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National Political Association "Çamëria"

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Title: National Political Association "Çamëria"  
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Language: English
Subject: Chameria Human Rights Association, Expulsion of Cham Albanians, Anti-Fascist Committee of Cham Immigrants, Democratic Foundation of Chameria
Publisher: World Heritage Encyclopedia

National Political Association "Çamëria"

Note: this page is about the association in Albania, for the Cham Albanian association in the US, see Chameria Human Rights Association

The National Political Association "Çamëria" (in Albanian: Shoqëria Politike Atdhetare "Çamëria"), a pressure group advocating the return of the Chams to Greece, receipt of compensation and greater freedom for the Orthodox Chams in Greece, was founded on 10 January 1991.[1]

This association holds a number of activities every year, with the help of the Party for Justice and Integration, as well as other organizations. Every year, in 27 June, is organized in Konispol the Cham March, remembering the expulsions of Cham Albanians.[2]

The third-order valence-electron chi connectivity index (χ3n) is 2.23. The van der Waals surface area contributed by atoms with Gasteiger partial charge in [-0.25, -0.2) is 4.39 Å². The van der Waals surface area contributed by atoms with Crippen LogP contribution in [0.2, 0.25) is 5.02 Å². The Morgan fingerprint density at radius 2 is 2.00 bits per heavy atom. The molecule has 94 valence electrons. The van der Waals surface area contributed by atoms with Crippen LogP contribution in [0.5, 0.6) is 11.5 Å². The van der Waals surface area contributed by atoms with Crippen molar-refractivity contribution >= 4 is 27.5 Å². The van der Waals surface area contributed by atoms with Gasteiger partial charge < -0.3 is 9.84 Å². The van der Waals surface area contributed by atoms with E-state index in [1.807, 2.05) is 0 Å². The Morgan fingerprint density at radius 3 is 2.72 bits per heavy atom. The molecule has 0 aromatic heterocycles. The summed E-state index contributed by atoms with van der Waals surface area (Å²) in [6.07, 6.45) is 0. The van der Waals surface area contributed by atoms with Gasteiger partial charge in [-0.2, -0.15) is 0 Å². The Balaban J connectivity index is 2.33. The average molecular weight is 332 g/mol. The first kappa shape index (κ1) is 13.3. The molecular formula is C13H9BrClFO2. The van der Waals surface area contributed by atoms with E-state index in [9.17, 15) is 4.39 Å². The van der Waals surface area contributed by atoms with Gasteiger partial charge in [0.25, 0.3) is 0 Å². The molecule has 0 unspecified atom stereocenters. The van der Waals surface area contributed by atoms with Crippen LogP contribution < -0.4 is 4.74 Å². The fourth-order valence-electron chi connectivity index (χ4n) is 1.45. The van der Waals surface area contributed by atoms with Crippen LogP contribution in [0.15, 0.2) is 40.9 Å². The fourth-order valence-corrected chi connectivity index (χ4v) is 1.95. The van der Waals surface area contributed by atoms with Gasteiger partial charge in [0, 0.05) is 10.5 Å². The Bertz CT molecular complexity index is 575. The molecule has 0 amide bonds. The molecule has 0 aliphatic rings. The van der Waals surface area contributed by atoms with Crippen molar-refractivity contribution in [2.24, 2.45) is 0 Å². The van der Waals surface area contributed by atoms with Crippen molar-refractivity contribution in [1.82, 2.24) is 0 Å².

In March 1991, the first national conference of the Chameria Political Association (CPA) was held in Tirana with many of its activists drawn from the Albanian community who had been expelled from Greece after the war. The CPA intended to bring to international attention the neglected linguistic, cultural, and educational rights of Orthodox Cham Albanians who have been subjected to a Greek policy of assimilation. The group has also launched campaigns on behalf of Cham exiles in Albania. It has encouraged the expansion of contacts with compatriots in Greece, the return of exiles to their family areas, and the payment of compensation for property and land that was illegally taken from them during their expulsion.


Since 1991, Albanian activists across the political spectrum have become more outspoken on the Chameria issue vis-à-vis Greece. Historic grievances over Greek repression of Orthodox and Muslim Albanians earlier this century have been aired, and Athens has been criticized for its ongoing assimilationist pressures against Orthodox Albanians who still reside in the Chameria, Epirus region. Although the Greek authorities have denied that any Cham problem exists, Cham representatives have continued to urge the Albanian government to take up the issue with Athens at the highest bilateral levels.[3]


One particularly disingenuous endeavour by the organization leaders has been to create historical links in the public mind by presenting the ancient King Pyrrhus of Epirus (4th-3rd century BC) as an Albanian hero, thus revealing the extreme and irredentist aims of the association.[4]

See also


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